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Yes and No...

Reader comment on item: Bibliography – My Writings on Not Trusting CAIR
in response to reader comment: Veritas addendum

Submitted by Pro-Israeli Democrat (United States), Sep 20, 2006 at 00:20

You are absolutely right. One of the reasons that Christianity has fared so well (and in my opinion one of the things that makes it such as great world religion) is its compatability with a free, secular, liberal society. Christians, by and large, have learned that faith and politics are best served as seperate entities. Now, is Christianity itself the foundation of freedom? Certainly it is a foundation (when we take compassion and goodwill into account). There is a great deal of compassion and goodwill to be found with the Bible.

Nevertheless, I believe that secular, enlightenment-era philosophy is the greatest foundation of freedom, at least in the Western sense. Judeo-Chrstian principles lie at America's roots. But they share those roots with the principles of the Enlightenment.The notion of a "Christian nation" can be dispelled. One of the main reasons we have church-state separation is, in fact, to enable us to retain our pluralistic nature. You should have a right to practice whatever faith you want to (or none at all, for that matter).

I am not a far-leftist or a socialist and, in fact, only opposed the Iraq war due to strategic reasons...Id rather have struck Iran instead. I am pro-Israeli, pro-2nd amendment and pro-privitization. However, I am also a social liberal: pro-woman, pro-choice (I am probably more pro-choice than many women, and proud of it), anti-intelligent design, pro-gay, pro Roe v. Wade, and pro-contraceptive. I know people of faith (from Buddhists to Baptists) who feel the same way.

I am critical of religious dogma, yet respect what people of faith (both liberals and conservatives) do and believe. What disturbs me about calls for a "Christian nation" is this: that is what Pat Buchanan (Mr. Jew-hater and Mr. Israel basher himself) has called for. A nation that uses theology as its sole basis for law would probably wind up looking something like Ayatollah Khomeini's "Islamic Paradise" or Muhammad Khatami's "Islamic Democracy."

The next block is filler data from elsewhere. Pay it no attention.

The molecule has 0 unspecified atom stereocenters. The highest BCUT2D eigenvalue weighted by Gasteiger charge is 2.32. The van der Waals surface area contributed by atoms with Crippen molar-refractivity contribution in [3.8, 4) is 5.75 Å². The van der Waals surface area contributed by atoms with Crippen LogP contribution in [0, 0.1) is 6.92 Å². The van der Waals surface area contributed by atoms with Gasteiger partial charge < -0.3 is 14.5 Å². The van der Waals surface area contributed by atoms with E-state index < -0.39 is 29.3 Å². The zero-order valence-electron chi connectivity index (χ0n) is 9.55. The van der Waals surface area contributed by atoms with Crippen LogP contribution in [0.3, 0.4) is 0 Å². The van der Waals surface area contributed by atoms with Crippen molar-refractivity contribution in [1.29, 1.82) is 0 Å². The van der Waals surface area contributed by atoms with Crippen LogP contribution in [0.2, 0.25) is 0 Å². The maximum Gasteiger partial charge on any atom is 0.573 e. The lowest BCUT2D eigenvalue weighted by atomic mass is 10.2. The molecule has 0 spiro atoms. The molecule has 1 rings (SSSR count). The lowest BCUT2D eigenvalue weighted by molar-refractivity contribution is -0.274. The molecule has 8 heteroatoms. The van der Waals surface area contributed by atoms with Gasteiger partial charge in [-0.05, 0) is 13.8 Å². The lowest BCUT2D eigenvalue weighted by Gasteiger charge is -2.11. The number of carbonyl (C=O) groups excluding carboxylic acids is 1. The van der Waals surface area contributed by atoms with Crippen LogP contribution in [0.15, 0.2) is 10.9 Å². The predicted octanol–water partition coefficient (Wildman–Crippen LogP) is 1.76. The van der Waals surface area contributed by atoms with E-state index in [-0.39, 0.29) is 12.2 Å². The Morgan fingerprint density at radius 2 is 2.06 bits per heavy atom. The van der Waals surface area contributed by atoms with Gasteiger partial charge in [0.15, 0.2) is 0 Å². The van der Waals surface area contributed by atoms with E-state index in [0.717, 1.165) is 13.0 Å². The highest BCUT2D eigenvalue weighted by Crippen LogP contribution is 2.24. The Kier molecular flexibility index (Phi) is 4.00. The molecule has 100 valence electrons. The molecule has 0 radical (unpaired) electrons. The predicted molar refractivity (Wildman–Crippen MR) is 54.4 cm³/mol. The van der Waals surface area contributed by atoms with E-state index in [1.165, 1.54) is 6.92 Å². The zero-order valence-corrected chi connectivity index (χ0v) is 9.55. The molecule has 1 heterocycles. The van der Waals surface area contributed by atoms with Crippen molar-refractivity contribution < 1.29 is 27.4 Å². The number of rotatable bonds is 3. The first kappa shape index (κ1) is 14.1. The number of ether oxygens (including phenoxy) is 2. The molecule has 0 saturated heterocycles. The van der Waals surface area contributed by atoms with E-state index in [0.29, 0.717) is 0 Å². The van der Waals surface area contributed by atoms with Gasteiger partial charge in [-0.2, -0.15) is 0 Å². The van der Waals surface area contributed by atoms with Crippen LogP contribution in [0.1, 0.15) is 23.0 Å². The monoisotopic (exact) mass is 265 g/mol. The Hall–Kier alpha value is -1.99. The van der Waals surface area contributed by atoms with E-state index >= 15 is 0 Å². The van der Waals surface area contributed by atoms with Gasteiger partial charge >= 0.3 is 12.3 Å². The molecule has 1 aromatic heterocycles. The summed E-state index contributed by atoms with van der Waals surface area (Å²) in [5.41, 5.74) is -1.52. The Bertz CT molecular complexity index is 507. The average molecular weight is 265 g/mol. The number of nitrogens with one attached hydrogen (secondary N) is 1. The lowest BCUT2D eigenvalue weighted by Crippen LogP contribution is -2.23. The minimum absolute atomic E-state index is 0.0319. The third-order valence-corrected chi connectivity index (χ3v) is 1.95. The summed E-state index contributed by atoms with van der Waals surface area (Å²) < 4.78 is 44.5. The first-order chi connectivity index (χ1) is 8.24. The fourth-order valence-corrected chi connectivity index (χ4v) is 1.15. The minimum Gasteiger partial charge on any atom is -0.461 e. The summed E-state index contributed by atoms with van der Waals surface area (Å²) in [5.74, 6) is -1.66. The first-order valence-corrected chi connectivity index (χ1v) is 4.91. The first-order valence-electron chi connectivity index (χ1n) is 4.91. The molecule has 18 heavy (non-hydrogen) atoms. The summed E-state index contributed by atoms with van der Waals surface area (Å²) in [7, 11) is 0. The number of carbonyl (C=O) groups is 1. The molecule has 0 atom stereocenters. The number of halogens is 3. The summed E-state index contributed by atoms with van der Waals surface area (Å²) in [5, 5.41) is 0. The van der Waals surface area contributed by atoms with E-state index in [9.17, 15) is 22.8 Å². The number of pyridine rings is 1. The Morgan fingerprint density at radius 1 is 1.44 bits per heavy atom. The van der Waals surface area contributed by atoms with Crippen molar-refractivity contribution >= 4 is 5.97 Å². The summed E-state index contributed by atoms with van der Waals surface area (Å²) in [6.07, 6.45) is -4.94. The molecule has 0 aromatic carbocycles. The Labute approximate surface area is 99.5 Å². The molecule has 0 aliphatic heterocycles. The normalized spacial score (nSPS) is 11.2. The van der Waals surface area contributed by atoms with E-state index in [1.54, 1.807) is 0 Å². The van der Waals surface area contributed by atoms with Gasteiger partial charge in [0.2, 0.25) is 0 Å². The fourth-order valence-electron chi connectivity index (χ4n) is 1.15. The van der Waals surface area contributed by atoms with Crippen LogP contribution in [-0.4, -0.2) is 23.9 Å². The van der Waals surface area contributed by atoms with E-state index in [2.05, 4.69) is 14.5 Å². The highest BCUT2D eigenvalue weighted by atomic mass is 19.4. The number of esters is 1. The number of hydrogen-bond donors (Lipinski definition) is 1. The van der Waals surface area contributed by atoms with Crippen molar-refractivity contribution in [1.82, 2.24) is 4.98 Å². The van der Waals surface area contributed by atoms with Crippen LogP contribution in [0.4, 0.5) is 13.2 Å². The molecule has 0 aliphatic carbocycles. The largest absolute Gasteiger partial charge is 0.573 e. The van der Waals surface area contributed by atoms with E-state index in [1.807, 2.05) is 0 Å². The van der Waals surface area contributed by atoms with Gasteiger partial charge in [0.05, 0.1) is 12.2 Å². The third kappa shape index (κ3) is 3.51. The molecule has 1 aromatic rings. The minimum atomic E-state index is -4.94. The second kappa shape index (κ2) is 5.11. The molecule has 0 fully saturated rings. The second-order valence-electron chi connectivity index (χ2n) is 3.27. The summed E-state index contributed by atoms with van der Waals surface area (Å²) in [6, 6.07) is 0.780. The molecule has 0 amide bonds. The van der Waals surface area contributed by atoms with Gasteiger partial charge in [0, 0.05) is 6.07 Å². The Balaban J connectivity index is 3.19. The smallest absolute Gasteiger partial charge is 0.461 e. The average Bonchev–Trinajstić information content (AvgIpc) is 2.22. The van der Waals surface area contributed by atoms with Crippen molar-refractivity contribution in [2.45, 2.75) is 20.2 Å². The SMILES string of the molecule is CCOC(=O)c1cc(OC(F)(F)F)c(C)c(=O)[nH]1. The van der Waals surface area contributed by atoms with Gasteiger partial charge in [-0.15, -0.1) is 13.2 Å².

I think that Katherine Harris' recent diatribe in Florida basically affirms this. It was both insulting to Jews like myself (since, if elected, we will apparently "legislate sin" like "gay marriage") and remarkably embarassing. She even said "God decides our rulers (not leaders, but rulers)"... so much for democracy. That is theocratic monarchism ala Saudi Arabia, and I was happy to see the Republicans distance themselves from theocratic monarchism. What will happen to non-Christians? The call for America to become a Christian nation is simply not feesible. There is enough diversity within Chrstianity alone to demonstrate this (with everything ranging from Evangelical Protestants to Armenians and Copts).

It also runs contrary to the versatility and adaptability of the Judeo-Christian tradition, which is so versitile percisely BECAUSE it can deal with life in a nation of secular laws. This means dealing with the realities of our time: abortion, stem-cell research, evolution, and science. Evolution is not, as Ann Coulter suggests, a "liberal" hoax, as we have known about evolution since BEFORE Darwin. And really, how could the liberals create such an elaborate scheme to "forge" dinosaur fossils or fix the geological timescale. One who believes such a thing is a conspiracy theorist of the worst order. Christians, who have long since accepted life in a secular society (which actually benefits them) should not be doing what Muslims are in trying to end the separation of God and State (unless one considers a head-chopping absolute monarchy a "free society").

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